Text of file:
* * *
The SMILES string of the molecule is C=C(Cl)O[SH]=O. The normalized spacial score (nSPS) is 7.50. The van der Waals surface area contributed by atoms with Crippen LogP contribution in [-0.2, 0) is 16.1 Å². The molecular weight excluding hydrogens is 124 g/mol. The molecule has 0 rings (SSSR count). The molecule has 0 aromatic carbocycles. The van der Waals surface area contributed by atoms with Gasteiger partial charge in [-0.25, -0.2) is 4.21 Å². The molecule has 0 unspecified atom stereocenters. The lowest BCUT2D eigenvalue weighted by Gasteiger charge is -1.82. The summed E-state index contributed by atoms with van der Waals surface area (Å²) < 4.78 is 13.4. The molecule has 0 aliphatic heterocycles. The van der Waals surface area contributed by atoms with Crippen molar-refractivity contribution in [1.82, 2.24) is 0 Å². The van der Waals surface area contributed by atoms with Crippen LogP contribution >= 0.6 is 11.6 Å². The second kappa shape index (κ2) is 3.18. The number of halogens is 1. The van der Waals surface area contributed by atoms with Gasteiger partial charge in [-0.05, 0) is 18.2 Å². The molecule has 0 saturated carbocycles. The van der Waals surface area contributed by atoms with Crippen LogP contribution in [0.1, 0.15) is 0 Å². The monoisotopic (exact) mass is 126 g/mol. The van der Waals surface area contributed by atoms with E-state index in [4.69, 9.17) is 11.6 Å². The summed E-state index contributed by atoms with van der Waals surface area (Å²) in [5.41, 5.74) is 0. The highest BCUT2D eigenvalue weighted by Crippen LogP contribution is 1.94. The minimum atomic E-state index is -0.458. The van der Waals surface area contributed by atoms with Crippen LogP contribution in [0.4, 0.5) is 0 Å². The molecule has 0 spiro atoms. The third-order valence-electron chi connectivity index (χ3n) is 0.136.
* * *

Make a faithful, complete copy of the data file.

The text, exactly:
The SMILES string of the molecule is C=C(Cl)O[SH]=O. The normalized spacial score (nSPS) is 7.50. The van der Waals surface area contributed by atoms with Crippen LogP contribution in [-0.2, 0) is 16.1 Å². The molecular weight excluding hydrogens is 124 g/mol. The molecule has 0 rings (SSSR count). The molecule has 0 aromatic carbocycles. The van der Waals surface area contributed by atoms with Gasteiger partial charge in [-0.25, -0.2) is 4.21 Å². The molecule has 0 unspecified atom stereocenters. The lowest BCUT2D eigenvalue weighted by Gasteiger charge is -1.82. The summed E-state index contributed by atoms with van der Waals surface area (Å²) < 4.78 is 13.4. The molecule has 0 aliphatic heterocycles. The van der Waals surface area contributed by atoms with Crippen molar-refractivity contribution in [1.82, 2.24) is 0 Å². The van der Waals surface area contributed by atoms with Crippen LogP contribution >= 0.6 is 11.6 Å². The second kappa shape index (κ2) is 3.18. The number of halogens is 1. The van der Waals surface area contributed by atoms with Gasteiger partial charge in [-0.05, 0) is 18.2 Å². The molecule has 0 saturated carbocycles. The van der Waals surface area contributed by atoms with Crippen LogP contribution in [0.1, 0.15) is 0 Å². The monoisotopic (exact) mass is 126 g/mol. The van der Waals surface area contributed by atoms with E-state index in [4.69, 9.17) is 11.6 Å². The summed E-state index contributed by atoms with van der Waals surface area (Å²) in [5.41, 5.74) is 0. The highest BCUT2D eigenvalue weighted by Crippen LogP contribution is 1.94. The minimum atomic E-state index is -0.458. The van der Waals surface area contributed by atoms with Crippen LogP contribution in [0.4, 0.5) is 0 Å². The molecule has 0 spiro atoms. The third-order valence-electron chi connectivity index (χ3n) is 0.136.